Gomez Mill House
Marlboro, NY - May 1, 2010
Sixty miles north of New York City is Gomez Mill House in Marlboro. (No, it’s not the same “Marlboro Country” in the cigarette ads.) The house was built in 1714 by Luis Gomez, a Jewish immigrant who fled the Spanish Inquisition in Europe. He quarried limestone and milled timber there for a living and used the house as trading post for goods arriving via the Hudson River.

The house was then bought by Wolfert Acker in 1772 who turned it into a center for the Revolutionary War, America’s fight for independence from Britain. It was a time of suspicion and treachery as one could not tell who was loyalist (one who wanted to remain a colony of Britain) and who was revolutionary (one who wanted independence from Britain). Acker built a peephole on the front door (about the size of copy paper) to see who’s coming -- friend or foe -- whenever hooves were heard galloping to a stop just outside.

Anyway, the tour was informative especially for me who didn’t know what “loyalist” meant. There was just my family (of four) and another group of three women (“golden girls” :)) in the tour.

At the start of the tour I told the guide we’re into photography. You can say it was my way of saying not to expect much from us as we were there mostly to take pictures and not really to learn about the place’s history.

Going around the different rooms I took pictures while the guide spoke. I used whatever support I could to steady my shot -- tabletop, chair, top edge of door, bed frame, etc. -- being very careful not to knock things down especially when propping my camera on top of antique furniture.

At one point the guide sounded apologetic for not having enough light on one of the displays. He pointed out some markings on the ceiling where spotlights would be installed. I thought he didn’t have to tell us that. What we didn’t know couldn’t hurt us.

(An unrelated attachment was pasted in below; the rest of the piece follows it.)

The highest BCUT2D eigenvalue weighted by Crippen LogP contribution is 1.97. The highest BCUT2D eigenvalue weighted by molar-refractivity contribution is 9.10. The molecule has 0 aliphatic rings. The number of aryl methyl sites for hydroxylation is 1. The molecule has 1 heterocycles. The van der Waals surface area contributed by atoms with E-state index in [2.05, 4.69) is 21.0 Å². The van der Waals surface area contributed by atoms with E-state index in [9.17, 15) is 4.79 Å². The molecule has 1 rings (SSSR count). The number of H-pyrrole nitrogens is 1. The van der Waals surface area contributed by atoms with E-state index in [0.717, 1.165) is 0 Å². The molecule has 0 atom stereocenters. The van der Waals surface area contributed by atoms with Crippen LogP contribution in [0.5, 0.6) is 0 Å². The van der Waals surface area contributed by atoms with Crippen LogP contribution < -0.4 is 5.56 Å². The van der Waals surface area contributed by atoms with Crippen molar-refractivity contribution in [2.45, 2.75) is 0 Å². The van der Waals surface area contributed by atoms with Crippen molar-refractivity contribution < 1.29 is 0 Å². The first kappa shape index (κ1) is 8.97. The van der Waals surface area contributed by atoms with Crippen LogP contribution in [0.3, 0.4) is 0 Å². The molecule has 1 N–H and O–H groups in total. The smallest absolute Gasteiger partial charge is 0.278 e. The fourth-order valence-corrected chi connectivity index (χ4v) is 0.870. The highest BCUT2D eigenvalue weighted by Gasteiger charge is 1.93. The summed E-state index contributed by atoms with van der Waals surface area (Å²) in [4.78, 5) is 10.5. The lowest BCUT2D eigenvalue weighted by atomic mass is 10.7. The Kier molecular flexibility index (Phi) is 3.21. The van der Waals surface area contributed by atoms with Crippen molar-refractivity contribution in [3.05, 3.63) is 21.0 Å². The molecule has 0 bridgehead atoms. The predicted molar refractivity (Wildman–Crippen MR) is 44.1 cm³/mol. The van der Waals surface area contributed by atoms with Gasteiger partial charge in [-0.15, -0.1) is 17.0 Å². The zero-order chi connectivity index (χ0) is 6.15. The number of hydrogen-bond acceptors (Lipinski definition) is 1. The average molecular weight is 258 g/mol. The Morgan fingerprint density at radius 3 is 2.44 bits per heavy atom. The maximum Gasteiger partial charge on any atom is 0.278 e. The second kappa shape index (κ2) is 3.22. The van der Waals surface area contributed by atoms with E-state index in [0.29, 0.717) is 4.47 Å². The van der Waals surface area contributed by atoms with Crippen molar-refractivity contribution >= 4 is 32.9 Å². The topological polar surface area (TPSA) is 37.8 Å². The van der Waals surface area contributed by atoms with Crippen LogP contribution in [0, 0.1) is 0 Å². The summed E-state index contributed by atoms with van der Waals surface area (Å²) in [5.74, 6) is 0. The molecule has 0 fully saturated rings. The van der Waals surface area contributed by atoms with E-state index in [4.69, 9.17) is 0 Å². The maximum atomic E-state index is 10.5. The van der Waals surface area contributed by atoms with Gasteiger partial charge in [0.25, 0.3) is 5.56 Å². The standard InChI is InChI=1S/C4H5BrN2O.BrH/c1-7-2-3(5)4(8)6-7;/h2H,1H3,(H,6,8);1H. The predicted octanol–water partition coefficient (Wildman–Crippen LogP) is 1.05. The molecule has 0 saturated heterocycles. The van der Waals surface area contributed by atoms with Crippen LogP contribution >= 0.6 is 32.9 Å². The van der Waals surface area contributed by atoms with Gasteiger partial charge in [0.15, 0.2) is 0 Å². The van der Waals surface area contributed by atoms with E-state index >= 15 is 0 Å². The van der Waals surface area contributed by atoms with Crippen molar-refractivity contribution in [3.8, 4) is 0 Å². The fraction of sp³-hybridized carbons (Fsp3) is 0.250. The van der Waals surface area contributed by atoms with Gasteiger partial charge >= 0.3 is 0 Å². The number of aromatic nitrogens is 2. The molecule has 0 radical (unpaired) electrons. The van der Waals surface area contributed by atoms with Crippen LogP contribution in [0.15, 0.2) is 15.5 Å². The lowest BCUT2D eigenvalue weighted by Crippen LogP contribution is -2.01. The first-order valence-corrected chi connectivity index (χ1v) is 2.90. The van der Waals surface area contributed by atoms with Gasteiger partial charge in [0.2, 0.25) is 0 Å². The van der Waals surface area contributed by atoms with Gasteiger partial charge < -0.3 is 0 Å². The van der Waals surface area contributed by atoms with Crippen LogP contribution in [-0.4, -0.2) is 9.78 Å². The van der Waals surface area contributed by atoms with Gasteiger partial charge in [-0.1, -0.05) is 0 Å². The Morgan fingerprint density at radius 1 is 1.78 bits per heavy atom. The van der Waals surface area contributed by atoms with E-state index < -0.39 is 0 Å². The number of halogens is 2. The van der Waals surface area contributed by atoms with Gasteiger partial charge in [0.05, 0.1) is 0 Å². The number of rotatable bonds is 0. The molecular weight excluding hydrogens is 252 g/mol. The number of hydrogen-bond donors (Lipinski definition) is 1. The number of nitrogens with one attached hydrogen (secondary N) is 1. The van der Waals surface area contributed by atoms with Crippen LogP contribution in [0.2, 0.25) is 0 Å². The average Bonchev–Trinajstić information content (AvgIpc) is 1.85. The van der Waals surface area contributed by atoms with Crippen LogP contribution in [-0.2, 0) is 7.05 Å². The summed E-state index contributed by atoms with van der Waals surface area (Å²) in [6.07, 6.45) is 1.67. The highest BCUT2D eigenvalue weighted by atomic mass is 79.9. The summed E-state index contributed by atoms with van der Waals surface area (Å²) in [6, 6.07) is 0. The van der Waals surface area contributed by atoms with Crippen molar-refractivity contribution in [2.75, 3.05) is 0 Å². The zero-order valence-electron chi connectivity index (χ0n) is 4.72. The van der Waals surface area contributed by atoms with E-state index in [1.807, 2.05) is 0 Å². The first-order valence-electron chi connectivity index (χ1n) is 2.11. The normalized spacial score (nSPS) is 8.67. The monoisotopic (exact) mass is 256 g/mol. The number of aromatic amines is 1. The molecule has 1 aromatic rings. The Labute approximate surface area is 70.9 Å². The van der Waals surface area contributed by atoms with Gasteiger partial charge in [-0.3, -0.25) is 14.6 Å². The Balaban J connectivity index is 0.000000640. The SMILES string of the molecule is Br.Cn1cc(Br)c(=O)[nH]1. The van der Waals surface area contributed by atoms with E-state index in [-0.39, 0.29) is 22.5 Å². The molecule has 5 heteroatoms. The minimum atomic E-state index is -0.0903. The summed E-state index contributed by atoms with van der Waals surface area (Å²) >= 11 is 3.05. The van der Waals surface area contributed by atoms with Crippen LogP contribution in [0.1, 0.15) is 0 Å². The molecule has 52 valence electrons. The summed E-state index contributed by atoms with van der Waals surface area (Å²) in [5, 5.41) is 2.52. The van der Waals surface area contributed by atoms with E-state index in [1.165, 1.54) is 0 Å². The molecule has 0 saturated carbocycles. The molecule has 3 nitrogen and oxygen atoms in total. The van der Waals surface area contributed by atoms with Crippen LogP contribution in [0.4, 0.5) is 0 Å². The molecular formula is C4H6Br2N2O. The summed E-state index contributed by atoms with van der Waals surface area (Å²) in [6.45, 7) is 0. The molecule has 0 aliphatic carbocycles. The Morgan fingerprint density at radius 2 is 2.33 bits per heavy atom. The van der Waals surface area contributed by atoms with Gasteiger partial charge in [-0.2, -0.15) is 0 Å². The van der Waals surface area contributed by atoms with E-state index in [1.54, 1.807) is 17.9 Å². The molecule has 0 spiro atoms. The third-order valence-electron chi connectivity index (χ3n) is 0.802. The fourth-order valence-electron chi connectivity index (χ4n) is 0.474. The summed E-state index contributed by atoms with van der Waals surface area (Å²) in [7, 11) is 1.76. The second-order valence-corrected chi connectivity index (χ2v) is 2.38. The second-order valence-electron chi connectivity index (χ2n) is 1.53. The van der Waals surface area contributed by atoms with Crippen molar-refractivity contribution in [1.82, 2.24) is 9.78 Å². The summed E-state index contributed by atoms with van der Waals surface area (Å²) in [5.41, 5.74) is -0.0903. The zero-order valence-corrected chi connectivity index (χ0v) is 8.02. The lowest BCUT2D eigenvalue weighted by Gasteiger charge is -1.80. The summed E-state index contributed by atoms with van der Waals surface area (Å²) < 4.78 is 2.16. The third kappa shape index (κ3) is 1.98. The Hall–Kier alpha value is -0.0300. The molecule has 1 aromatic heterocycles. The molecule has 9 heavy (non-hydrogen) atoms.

Often I’d wait until the group moved on to another room so I and my daughter (who is now also into photography) could be left alone and take pictures of the room sans tourists. I tried to hurry my shots so I can rejoin the group not really to learn more about the place but to give the guide peace of mind that I wasn’t breaking (or stealing) stuff while I was out of his sight.

It turned out I need not have worried. After a while when I rejoined the group in another room, the guide asked me, “Did you get enough pictures of the last room? When we are done with this room you can take pictures here.”

Needless to say I was surprised and thought the gesture accommodating. At the time he said that, whether I meant to or not, I was beginning to get a real sense of what life was like during Revolutionary times. And learning about the place’s history just got a boost in the arm knowing, too, that the guide took special pride in teaching it.

Click on a picture to enlarge.
Gomez Mill House.
Mill Road.
Mill and dam.
Waiting for the tour to start.
Guide with a group of three women. (“The Golden Girls”. :))
Living room.
Exposed beams add character to the house.
Painting of unknown woman. It was found in the property. The woman may at one time or another have been an occupant of the house.
Documents pertaining to denization of Luis Gomez.
Dining room.
Upstairs hallway. Glass case shows archaeological finds in the property.
Back of house.
Mill and bridge.
Mill window.
Mill door.
View of house from mill.
BACK TO: Home Gallery